By Brian Costa
Consider the recreational golfer eyeing the green, armed with better technology than the sport has ever seen. Laser-guided binoculars report the precise yardage to the flagstick, while GPS devices instantly give the distances to the front, middle and back of the green.
Yet new data suggests that even players who know with increasing ease how far they must hit the ball are still dogged by a persistent psychological flaw: They think they will hit the ball farther than they actually do.
Forty percent of approach shots land short of the green, eight times the percentage that land behind the green, according to a study of more than six million such shots recorded by Arccos, a shot-tracking system based on sensors attached to clubs.
The data isn’t merely an indication of golfers’ collective ability. It reveals a persistent—and tough to overcome—cognitive bias that causes most players to regularly choose the wrong club.
“You end up making decisions based on your best shots,” said Arccos chief executive Sal Syed. “That’s not smart.”
Jeff Beglane, a 31-year-old insurance adjuster in Westford, Mass., with a 12 handicap, said if he is 150 yards out, he will likely pull out his 9-iron. His reasoning: That’s about how far the ball travels when he hits a 9-iron flush. “Then I leave it 20 yards short and I’m like, hmm, why did it land short?” he said.
The answers can include variables such as wind and elevation changes. Mostly, though, the disappointing result is due to the inability of most players to hit their best shot consistently. “In reality, how many times have I hit that shot, and how many times have I attempted it?” Beglane said. “But in the moment, you’re not thinking about that.”
David Dunning, a psychology professor at the University of Michigan, said the tendency reflected in the Arccos data is consistent with a phenomenon he has studied for two decades: why people overestimate their ability.
In 1999, he co-authored a study that found that people tend to hold overly favorable views of their abilities in a wide range of social and intellectual disciplines. The study attributed incompetence, in part, to the inability of the incompetent to recognize their lack of ability. But the tendency isn’t limited to the deeply flawed.
In a separate 1992 study, engineers at two Silicon Valley software firms were asked how they ranked relative to their co-workers. Forty-two percent of engineers at one firm and 32% of engineers at the other firm rated themselves in the top 5% of performers. Similar mathematical impossibilities have been found in informal surveys of students at business schools.
“When we think about ourselves and how good we are, we think about our potential—the person we’re going to be, the golfer we’re going to be after we take enough lessons,” Dunning said. “People tend to give a little bit too much weight to the positive side of their history and discount too much the negative side.”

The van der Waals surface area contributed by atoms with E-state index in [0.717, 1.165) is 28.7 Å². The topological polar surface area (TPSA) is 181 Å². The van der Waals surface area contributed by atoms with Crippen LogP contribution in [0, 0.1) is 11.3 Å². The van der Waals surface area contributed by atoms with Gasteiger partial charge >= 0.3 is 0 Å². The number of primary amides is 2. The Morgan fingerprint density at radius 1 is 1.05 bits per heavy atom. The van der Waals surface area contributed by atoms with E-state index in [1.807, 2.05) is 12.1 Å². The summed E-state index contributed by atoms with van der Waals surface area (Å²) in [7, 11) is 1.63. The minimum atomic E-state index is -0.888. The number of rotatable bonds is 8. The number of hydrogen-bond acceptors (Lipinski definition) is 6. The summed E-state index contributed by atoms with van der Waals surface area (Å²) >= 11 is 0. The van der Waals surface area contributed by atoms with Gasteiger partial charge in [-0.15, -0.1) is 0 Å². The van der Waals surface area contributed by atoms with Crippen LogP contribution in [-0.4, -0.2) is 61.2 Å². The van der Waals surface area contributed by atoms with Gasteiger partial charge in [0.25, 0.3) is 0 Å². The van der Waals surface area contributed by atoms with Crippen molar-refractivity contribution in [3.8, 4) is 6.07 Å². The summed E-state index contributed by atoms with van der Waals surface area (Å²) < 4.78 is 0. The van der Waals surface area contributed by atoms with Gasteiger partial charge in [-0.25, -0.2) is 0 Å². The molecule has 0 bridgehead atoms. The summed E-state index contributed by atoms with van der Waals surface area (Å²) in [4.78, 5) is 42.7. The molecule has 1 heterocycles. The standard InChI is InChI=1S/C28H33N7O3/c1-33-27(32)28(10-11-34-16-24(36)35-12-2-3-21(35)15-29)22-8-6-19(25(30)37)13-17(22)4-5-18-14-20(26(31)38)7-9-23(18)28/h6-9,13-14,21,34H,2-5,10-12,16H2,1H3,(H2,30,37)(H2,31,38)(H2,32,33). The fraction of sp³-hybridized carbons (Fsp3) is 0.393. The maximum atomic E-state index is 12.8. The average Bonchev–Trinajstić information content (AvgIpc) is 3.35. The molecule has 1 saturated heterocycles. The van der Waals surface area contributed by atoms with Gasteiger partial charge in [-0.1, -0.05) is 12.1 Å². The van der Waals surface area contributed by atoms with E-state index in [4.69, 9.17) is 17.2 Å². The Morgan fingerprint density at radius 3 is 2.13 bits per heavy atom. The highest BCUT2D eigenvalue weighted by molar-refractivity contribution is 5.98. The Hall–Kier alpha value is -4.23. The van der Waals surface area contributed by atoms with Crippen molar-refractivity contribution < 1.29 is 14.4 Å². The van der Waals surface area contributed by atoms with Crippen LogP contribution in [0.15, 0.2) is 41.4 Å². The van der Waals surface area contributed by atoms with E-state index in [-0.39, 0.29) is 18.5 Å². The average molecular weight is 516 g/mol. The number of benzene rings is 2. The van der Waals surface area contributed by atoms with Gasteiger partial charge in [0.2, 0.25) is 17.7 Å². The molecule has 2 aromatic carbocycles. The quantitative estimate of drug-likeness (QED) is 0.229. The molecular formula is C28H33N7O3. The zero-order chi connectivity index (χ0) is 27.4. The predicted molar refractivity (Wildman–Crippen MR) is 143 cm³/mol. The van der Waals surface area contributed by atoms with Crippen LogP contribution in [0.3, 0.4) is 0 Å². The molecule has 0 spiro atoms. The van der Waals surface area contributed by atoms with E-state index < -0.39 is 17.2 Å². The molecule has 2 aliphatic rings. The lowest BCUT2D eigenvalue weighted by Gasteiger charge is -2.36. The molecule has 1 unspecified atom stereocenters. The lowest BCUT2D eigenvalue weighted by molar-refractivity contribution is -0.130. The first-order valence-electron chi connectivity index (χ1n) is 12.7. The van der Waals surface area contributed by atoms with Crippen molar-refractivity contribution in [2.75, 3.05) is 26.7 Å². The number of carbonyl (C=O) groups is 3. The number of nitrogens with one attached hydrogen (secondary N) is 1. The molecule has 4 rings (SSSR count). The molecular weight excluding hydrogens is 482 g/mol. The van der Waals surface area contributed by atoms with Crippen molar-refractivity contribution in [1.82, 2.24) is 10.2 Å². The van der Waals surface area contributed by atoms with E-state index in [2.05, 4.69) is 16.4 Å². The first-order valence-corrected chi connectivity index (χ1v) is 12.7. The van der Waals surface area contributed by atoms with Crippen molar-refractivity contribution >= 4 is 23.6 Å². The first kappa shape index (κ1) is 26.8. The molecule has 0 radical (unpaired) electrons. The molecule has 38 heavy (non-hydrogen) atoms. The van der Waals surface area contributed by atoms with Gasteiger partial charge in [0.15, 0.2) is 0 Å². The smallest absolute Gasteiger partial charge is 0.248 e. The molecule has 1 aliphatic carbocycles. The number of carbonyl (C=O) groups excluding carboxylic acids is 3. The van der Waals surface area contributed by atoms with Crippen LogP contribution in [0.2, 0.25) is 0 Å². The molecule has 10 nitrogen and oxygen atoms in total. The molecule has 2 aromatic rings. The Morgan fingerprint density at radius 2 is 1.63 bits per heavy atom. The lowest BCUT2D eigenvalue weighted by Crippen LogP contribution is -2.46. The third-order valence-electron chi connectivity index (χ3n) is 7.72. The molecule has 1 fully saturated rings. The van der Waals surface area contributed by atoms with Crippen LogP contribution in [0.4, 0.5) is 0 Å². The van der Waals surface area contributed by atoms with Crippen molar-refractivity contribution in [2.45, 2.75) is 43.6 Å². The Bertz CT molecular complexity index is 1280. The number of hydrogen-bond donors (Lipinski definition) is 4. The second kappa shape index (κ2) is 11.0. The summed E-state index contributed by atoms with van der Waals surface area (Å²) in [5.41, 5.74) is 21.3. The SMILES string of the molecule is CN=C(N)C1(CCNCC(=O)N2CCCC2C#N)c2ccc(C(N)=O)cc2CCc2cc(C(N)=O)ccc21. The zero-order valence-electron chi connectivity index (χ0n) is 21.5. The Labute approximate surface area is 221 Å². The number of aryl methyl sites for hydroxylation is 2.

Even depth perception can be skewed by wishful thinking. Dunning co-authored a 2009 study that found that people tend to perceive desirable objects as being closer to them than undesirable objects placed at the same distance. What confuses some golfers is that, in many respects, confidence is essential. Players are told to visualize their best shot and swing free of self-doubt. But choosing a club requires a more pragmatic assessment of potential outcomes.
“You’d like to swing always with total confidence,” said golf psychologist Bob Rotella. “But with your strategy decisions, you’re probably better off erring on the side of being more conservative.”
Technological advancements only recently enabled this to be easily quantified.
Syed, 36, launched Arccos shortly after getting his MBA from Yale in 2012. The company’s sensors work in tandem with GPS and Bluetooth technology to log the start and end point of every shot in relation to the hole.
The company declined to say how many users it has, but said the shots in its database were hit by male and female players of all age and ability levels, and included only those where the player had an unobstructed shot at the green.
Initially, the system was designed merely to give golfers better data. By knowing, for instance, the actual average distance hit with an 8-iron over time, players could theoretically make better club choices. The company says the average user has improved his or her handicap by more than three strokes.
But a new version of Arccos to be released later this month goes a step further. In collaboration with Microsoft , it will essentially look to do the job that was once the domain of the caddy—making recommendations on strategy—using machine learning.
Syed said Arccos will offer real-time club recommendations on nearly every golf hole in the world based on a range of factors. Among them: data on how a player has fared with each club, how similar players have played similar holes in the past, the dimensions of a given hole and even weather conditions.
“This is the equivalent of a play being called in the NFL by a computer,” Syed said.
Replacing human decision-making to such an extent is likely to be viewed with some initial skepticism. When asked about Arccos’s data on approach shots, Rotella noted that not all of them that came up short represented a mistake. At times, he said, if the hole is near the front of the green, it can be better to miss short than long.
But clearly, golfers are not plagued by underestimating their ability. In the Arccos study, only 5% of approach shots landed past the back edge of green, while 37% landed on the green, 9% landed left and 10% landed right.
“One advantage of that cognitive bias is you feel good about it,” Syed said. “When we tell you that you actually don’t hit a 7-iron 150 yards, you hit it 138, it might crush you. But once you internalize that information, you’re going to make better decisions.”